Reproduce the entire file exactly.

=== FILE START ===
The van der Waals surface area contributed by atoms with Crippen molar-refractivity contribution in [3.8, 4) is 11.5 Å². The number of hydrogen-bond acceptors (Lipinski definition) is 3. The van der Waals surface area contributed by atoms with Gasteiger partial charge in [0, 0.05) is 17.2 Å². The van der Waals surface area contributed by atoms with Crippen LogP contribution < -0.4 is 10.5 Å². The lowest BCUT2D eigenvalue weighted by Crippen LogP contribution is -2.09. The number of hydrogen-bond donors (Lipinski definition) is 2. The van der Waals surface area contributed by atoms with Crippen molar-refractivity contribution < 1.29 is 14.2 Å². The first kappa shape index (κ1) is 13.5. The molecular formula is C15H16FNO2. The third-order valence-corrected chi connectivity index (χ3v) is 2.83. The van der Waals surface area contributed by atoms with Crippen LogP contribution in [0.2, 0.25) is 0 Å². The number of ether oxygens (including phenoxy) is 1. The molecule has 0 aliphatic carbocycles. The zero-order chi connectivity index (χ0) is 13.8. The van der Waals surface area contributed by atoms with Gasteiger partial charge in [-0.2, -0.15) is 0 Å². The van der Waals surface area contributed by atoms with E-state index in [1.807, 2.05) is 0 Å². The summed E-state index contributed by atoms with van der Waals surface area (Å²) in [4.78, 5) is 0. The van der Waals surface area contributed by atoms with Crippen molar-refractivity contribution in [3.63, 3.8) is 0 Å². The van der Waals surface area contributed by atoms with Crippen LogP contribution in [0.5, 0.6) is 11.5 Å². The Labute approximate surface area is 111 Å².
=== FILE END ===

The van der Waals surface area contributed by atoms with Crippen molar-refractivity contribution in [3.8, 4) is 11.5 Å². The number of hydrogen-bond acceptors (Lipinski definition) is 3. The van der Waals surface area contributed by atoms with Gasteiger partial charge in [0, 0.05) is 17.2 Å². The van der Waals surface area contributed by atoms with Crippen LogP contribution < -0.4 is 10.5 Å². The lowest BCUT2D eigenvalue weighted by Crippen LogP contribution is -2.09. The number of hydrogen-bond donors (Lipinski definition) is 2. The van der Waals surface area contributed by atoms with Crippen molar-refractivity contribution < 1.29 is 14.2 Å². The first kappa shape index (κ1) is 13.5. The molecular formula is C15H16FNO2. The third-order valence-corrected chi connectivity index (χ3v) is 2.83. The van der Waals surface area contributed by atoms with Crippen LogP contribution in [0.2, 0.25) is 0 Å². The number of ether oxygens (including phenoxy) is 1. The molecule has 0 aliphatic carbocycles. The zero-order chi connectivity index (χ0) is 13.8. The van der Waals surface area contributed by atoms with Gasteiger partial charge in [-0.2, -0.15) is 0 Å². The van der Waals surface area contributed by atoms with E-state index in [1.807, 2.05) is 0 Å². The summed E-state index contributed by atoms with van der Waals surface area (Å²) in [4.78, 5) is 0. The van der Waals surface area contributed by atoms with Crippen molar-refractivity contribution in [3.63, 3.8) is 0 Å². The van der Waals surface area contributed by atoms with Crippen LogP contribution in [0.5, 0.6) is 11.5 Å². The Labute approximate surface area is 111 Å².